Osteoarthritis (OA) is a painful chronic condition with a significant impact on quality of life. The societal burden imposed by OA is increasing in parallel with the aging population. Knee osteoarthritis (OA) affects an estimated 27 million Americans (Lawrence R.C., et al. Part II,” Arthritis & Rheumatism, vol. 58, no. 1, pp. 26–35, 2008). Despite extensive research seeking therapeutic interventions for this disease, there are still no proven disease-modifying treatments for osteoarthritis. With the number of total knee arthroplasties growing each year, this is a rapidly expanding public health epidemic, both in terms of health-related quality of life and financial expenditure (Losina E, et al. The Journal of Bone & Joint Surgery A, vol. 94, no. 3, pp. 201 – 207, 2012).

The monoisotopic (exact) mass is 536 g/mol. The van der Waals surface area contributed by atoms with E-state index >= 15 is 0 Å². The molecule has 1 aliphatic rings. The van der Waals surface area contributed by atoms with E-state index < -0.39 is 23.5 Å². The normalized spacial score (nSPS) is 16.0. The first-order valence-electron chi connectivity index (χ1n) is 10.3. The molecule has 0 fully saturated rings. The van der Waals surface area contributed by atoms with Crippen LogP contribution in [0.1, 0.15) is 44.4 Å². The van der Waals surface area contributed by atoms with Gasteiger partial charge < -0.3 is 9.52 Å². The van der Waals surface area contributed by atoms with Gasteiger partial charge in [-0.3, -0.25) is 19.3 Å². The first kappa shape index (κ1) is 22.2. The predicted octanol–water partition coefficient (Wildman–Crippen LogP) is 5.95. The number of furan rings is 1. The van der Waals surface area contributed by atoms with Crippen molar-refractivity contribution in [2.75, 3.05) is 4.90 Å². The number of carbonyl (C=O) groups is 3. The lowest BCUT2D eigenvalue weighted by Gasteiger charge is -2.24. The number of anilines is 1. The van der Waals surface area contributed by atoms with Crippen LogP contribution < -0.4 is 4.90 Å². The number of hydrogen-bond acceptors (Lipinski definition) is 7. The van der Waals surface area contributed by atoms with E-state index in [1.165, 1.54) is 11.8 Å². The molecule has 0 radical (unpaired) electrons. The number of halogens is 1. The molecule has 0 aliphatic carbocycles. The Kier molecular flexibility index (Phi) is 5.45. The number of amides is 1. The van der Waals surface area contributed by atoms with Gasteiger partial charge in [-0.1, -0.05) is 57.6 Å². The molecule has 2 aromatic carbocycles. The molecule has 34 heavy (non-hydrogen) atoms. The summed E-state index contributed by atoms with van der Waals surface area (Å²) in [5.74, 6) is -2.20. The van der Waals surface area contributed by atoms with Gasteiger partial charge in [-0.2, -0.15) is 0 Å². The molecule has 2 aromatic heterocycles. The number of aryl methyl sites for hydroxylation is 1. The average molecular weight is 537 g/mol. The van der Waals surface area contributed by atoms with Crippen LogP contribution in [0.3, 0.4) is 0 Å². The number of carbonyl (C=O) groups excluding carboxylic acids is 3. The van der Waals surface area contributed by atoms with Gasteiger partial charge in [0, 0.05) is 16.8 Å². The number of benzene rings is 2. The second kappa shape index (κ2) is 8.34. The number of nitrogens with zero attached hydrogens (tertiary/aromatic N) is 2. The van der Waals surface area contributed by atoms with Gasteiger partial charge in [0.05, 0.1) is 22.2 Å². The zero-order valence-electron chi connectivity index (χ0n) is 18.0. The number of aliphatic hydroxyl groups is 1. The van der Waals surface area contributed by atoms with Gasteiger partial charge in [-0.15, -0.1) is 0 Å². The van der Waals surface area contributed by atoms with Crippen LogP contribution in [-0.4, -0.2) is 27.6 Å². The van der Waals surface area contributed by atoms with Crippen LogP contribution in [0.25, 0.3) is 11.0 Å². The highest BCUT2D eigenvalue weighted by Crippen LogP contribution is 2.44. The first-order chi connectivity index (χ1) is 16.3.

Current mainstays of therapy include activity modification, conservative pain management strategies, weight loss, and if necessary, replacement of the affected joint.
For this disease, Cellvax proposes two main types of animal models in order to speed up the new drug development:
- Induced Osteoarthritis (OA) Animal Models
- Anterior Cruciate Ligament Transection (ACLT) in rabbits, rats;
- Ovariectomy: Postmenopausal OA;
- Enzymatic / chemically induced OA.
- Spontaneous Osteoarthritis (OA) Animal Models
- Mouse (DBA/1, STR/ORT, C57BL/6, C57);
- Guinea pig (Hartley, Duncan-Hartley).